NHRMC Rehabilitation Services celebrates 25 years of providing care for patients this year.
About 250 staff members provide services at the NHRMC Rehabilitation Hospital, New Hanover Regional Medical Center, NHRMC Orthopedic Hospital, and Pender Memorial Hospital. Outpatient rehabilitation care is offered at Oleander Rehabilitation, Independence Rehabilitation, Rocky Point, and the Nir Family YMCA.
About 95 percent of the patients who come to the Rehab Hospital have already been seen by physical, occupational, and/or speech therapy staff. Rehab therapists provide services in all areas of the hospital, including the emergency department, the intensive care units, and in other inpatient areas. The therapy staff work closely with medical staff, nurses, and other disciplines to promote safe mobility, functional movement, and other activities to work toward regaining as much independence as possible. It is vital for patients to begin therapy while still being stabilized in their medical care.
Depending on patients’ needs, therapies and services provided at the Rehab Hospital include rehabilitation nursing, occupational therapy, physical therapy, speech therapy, case management, recreation therapy, nutrition services and respiratory therapy. The rehab program is overseen by physicians with a specialty in physical medicine and rehabilitation.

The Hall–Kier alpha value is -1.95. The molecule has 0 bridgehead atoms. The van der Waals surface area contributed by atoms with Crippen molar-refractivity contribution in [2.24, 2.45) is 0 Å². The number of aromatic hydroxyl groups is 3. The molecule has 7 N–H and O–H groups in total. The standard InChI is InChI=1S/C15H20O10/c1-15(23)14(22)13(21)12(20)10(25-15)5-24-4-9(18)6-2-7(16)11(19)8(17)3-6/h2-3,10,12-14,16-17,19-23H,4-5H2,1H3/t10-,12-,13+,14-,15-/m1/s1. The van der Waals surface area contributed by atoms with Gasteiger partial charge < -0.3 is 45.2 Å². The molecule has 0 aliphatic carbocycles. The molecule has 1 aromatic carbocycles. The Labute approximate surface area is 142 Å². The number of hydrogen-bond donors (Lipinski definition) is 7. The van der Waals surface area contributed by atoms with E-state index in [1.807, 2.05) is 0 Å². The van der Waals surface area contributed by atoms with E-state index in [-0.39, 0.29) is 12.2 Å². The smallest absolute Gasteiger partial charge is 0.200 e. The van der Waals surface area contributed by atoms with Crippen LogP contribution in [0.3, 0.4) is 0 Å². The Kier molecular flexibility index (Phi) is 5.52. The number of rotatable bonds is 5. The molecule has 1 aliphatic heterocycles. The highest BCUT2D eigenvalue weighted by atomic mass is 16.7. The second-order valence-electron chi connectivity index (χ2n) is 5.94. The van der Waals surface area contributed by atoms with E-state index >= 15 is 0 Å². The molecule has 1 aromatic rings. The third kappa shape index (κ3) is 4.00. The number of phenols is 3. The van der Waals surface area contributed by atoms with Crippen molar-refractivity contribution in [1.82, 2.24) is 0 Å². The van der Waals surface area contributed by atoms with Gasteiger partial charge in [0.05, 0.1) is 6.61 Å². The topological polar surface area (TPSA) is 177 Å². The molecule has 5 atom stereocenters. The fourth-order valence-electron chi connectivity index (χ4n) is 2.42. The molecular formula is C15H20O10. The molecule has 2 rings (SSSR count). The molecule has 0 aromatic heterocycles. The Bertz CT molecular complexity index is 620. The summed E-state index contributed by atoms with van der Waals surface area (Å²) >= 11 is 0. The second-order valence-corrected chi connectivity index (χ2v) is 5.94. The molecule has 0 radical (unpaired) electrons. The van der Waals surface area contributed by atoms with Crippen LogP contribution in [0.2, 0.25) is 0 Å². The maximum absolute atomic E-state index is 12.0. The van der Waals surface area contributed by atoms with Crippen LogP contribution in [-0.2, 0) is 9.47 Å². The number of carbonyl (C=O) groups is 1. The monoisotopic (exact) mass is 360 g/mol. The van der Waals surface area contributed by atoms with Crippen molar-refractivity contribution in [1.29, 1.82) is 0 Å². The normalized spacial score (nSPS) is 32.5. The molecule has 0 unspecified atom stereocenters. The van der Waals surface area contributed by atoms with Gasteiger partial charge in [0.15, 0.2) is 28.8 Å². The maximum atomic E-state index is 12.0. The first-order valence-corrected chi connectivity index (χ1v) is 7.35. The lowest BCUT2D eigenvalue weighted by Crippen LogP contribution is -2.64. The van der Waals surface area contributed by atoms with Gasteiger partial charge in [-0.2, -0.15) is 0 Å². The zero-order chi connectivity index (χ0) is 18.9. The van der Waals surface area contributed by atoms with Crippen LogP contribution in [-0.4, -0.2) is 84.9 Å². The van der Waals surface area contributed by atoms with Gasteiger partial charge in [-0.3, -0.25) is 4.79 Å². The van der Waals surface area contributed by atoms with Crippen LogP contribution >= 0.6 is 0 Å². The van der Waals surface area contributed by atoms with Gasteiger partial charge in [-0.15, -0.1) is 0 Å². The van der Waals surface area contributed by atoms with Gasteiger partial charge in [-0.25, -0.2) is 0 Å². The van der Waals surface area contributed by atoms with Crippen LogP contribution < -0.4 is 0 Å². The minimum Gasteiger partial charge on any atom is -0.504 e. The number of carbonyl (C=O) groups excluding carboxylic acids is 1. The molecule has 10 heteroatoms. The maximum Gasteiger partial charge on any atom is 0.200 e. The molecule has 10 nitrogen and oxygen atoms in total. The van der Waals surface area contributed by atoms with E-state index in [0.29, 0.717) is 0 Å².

The hospital serves nearly 800 people a year with an average age of about 64. Most stay about 16 days.
“The patients that we get at rehab hospital are highly weighted toward neurological diagnoses,” said Tammy Bartley, clinical director of the rehabilitation hospital. “Stroke is our largest population, followed by what we call medically complex such as amputation or trauma, followed by brain injury and spinal cord injury.”
Patients at the Rehab Hospital receive an average of 3.35 hours of combined physical, occupational and/or speech therapy a day, depending on need, said Leslie Kesler, administrator of rehabilitation services.
Typically, patients receive therapy for five days in the first week and six days in subsequent weeks, taking Saturdays or Sundays off. Therapy in the hospital is 99 percent individual rather than in a group setting, about 9 percent more than the national average.
Medicare, Medicaid and other insurance usually pay for rehab.
Here’s a look at some therapies and services provided by the NHRMC Rehabilitation Hospital: